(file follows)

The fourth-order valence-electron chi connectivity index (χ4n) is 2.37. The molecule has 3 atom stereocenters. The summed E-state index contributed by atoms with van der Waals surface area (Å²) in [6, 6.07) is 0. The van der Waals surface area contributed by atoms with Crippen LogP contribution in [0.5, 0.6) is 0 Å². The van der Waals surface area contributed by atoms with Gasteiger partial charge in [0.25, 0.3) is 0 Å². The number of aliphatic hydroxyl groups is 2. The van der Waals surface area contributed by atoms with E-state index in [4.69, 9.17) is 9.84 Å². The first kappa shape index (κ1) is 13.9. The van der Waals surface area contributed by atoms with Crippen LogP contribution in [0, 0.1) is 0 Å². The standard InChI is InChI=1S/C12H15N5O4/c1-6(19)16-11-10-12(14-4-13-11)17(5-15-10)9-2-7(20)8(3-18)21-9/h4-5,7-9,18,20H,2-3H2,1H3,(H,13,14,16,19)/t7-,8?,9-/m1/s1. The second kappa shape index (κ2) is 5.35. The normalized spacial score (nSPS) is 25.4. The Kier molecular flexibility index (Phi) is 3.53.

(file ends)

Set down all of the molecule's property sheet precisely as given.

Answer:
The fourth-order valence-electron chi connectivity index (χ4n) is 2.37. The molecule has 3 atom stereocenters. The summed E-state index contributed by atoms with van der Waals surface area (Å²) in [6, 6.07) is 0. The van der Waals surface area contributed by atoms with Crippen LogP contribution in [0.5, 0.6) is 0 Å². The van der Waals surface area contributed by atoms with Gasteiger partial charge in [0.25, 0.3) is 0 Å². The number of aliphatic hydroxyl groups is 2. The van der Waals surface area contributed by atoms with E-state index in [4.69, 9.17) is 9.84 Å². The first kappa shape index (κ1) is 13.9. The van der Waals surface area contributed by atoms with Crippen LogP contribution in [0, 0.1) is 0 Å². The standard InChI is InChI=1S/C12H15N5O4/c1-6(19)16-11-10-12(14-4-13-11)17(5-15-10)9-2-7(20)8(3-18)21-9/h4-5,7-9,18,20H,2-3H2,1H3,(H,13,14,16,19)/t7-,8?,9-/m1/s1. The second kappa shape index (κ2) is 5.35. The normalized spacial score (nSPS) is 25.4. The Kier molecular flexibility index (Phi) is 3.53.